Anzac Day is not about jingoistic patriotic posturing. It is not about which political party supported or opposed which deployment, operation or invasion. Anzac Day is about remembering and understanding the shared experience of what Australia’s service men and women are asked to endure for what is perceived as the public interest.

In October and November 2011 I went to Afghanistan as the Official Australian War Cinematographer. My brief was to produce a series of documentaries that reflected on the Australian experience of the war in Afghanistan. I went to patrol bases and on helicopter missions and to the main Australian base in Tarin Kot. But out of all the footage that I collected, the most powerful (to me) were two simple interviews.

One was with a corporal who had survived an IED attack on his armoured Bushmaster. He described how the rear gunner had been flung out and over the vehicle by the force of the blast. The corporal described how he and the only other unwounded member of the crew had found the gunner and dressed his wounds as they called for an evacuation helicopter. He talked of that hour feeling like an eternity as things moved in slow motion, as is common when you are in severe shock. He spoke rapidly – but with precise descriptions of the blast and their attempts to stabilise the wounds of their comrade, all the while expecting a Taliban ambush.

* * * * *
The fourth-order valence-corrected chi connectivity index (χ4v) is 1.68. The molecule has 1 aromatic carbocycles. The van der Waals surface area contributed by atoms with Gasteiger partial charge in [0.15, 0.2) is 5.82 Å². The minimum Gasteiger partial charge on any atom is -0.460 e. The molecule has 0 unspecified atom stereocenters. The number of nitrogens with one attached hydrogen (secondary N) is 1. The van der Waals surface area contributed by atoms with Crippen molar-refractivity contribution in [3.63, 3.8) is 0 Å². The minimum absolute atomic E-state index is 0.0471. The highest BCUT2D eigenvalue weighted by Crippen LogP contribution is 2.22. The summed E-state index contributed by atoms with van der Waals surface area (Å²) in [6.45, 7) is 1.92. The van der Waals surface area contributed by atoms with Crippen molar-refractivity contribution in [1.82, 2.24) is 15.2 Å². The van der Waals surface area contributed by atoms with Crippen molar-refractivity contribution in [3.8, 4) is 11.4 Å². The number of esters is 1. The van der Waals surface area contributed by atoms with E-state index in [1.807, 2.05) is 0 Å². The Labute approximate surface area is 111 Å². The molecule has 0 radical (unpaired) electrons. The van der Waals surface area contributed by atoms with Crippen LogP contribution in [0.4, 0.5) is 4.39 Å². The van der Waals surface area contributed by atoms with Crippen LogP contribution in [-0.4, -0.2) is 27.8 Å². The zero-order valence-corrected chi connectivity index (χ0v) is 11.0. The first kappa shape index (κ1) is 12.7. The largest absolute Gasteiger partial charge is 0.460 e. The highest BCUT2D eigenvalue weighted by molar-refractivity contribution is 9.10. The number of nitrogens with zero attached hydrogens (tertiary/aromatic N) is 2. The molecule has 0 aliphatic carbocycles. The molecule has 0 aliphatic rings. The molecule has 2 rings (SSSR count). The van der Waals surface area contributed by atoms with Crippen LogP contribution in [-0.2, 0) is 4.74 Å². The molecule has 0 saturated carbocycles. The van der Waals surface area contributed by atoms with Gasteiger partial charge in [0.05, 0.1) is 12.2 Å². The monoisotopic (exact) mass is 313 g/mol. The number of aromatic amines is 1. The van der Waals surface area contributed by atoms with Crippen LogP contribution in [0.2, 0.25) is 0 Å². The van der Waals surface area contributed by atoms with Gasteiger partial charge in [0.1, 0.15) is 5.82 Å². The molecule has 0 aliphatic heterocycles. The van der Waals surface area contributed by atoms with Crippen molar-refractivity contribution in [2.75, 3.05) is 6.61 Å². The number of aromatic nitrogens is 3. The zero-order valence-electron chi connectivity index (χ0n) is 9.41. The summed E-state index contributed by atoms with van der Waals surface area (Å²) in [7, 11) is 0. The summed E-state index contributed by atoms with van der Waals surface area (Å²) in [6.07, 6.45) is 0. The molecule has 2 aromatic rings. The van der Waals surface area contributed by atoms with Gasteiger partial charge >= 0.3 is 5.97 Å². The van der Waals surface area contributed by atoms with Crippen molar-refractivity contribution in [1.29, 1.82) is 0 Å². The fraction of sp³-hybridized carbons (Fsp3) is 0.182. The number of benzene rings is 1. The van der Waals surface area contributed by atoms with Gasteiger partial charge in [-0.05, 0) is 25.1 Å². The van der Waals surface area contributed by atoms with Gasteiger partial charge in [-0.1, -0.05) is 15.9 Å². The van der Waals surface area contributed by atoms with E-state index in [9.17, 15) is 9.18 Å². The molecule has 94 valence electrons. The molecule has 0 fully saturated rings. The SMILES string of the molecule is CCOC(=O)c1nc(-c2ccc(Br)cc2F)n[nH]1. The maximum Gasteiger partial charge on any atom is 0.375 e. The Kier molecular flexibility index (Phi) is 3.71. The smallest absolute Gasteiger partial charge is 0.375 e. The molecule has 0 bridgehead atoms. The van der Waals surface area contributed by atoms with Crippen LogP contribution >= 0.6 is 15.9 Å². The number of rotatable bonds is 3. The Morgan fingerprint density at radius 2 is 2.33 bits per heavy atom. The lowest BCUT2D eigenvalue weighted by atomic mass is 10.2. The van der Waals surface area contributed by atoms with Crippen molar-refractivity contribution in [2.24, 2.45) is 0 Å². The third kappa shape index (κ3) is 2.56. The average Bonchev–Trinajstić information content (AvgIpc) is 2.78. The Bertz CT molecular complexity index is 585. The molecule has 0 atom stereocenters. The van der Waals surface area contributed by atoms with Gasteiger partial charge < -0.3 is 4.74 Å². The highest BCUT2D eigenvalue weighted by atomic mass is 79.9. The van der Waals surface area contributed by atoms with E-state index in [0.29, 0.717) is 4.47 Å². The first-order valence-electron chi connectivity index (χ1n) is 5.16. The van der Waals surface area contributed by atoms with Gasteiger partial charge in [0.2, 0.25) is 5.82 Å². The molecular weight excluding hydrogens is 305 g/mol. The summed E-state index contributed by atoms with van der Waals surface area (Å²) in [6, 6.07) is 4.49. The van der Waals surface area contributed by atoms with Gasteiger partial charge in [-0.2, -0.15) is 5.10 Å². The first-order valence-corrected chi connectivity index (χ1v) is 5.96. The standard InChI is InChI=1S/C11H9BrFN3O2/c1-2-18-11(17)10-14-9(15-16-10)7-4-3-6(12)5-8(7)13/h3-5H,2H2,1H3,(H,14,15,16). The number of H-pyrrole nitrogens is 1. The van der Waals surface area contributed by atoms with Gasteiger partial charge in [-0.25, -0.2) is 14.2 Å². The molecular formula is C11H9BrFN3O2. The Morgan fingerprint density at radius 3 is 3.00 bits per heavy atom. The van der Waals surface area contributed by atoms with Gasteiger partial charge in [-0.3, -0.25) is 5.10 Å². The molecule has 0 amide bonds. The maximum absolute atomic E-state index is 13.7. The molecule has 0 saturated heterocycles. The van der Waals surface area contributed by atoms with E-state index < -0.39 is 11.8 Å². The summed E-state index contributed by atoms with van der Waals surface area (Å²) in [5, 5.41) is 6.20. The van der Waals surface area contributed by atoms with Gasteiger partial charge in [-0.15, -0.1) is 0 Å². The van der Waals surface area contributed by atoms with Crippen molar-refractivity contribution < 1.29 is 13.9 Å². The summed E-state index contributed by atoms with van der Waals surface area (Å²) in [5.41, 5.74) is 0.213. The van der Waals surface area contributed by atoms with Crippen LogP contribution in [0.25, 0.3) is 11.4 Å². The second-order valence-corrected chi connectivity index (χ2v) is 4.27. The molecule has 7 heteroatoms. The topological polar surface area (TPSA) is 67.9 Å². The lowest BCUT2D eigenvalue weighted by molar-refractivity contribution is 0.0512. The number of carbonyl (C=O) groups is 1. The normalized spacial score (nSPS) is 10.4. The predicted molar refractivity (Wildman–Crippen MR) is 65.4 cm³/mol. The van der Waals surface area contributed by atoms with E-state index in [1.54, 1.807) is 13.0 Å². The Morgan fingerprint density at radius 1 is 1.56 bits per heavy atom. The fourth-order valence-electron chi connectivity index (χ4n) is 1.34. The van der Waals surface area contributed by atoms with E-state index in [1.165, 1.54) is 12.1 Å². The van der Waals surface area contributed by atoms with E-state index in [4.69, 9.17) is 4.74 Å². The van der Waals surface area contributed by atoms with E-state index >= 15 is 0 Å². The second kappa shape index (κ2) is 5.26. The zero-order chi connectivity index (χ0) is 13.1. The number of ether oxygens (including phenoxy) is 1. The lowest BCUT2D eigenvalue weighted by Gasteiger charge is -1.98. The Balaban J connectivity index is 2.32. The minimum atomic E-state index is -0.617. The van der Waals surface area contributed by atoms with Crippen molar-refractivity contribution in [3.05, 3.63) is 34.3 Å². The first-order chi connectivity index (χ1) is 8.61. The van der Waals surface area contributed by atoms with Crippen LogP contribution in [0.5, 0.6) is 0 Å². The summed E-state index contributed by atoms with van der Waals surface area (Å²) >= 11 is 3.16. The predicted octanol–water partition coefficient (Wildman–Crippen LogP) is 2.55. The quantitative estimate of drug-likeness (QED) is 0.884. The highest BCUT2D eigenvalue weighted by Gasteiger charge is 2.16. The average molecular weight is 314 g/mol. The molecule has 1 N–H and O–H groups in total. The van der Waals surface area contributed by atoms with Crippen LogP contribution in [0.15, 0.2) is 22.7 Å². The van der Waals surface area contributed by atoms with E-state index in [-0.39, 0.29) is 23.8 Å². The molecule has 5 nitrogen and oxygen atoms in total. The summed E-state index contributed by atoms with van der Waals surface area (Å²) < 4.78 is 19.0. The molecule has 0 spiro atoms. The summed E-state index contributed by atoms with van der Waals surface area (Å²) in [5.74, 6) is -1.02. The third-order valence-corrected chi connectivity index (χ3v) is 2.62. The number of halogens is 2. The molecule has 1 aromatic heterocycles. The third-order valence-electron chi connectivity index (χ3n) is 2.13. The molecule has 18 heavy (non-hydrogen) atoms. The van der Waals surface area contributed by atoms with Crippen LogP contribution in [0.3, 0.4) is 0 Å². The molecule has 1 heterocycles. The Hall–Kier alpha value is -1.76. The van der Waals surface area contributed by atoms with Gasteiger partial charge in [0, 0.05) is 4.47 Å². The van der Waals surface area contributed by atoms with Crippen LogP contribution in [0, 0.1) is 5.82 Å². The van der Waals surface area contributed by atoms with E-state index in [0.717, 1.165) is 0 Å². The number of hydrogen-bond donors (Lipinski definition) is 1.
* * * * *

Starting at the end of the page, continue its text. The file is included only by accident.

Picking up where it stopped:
I’ve seen that same intensity countless times during my years covering wars: in the statements of refugees, of victims of bomb attacks, of victims of coalition shootings in Baghdad and in some instances in myself after witnessing the same events. It is quite simply trauma. That will stay with that young corporal for the rest of his life and he will need people to understand that for him to come back from that experience and continue to live.

The second most powerful interview I did was with an explosives expert whose job involved cleaning up the aftermath of suicide bombings. The dead children he had to clear away came back to him often in his dreams as his own children back in Australia.

To share and understand the experiences by ordinary soldiers of this current generation – that is why Anzac Day should be observed. Hopefully one day there will be no more generations of Australian living who have had to live with the memory of war. Maybe then Anzac Day can be consigned to history. But with more than 20,000 Australians having served in Afghanistan alone since 2001, that time is a long way away.

And unless we want to see another generation of veterans cracking up and yelling at passersby in drunken rages, about how they don’t understand, we should allow those veterans the chance to share and remember their experiences together – on that one day of the year.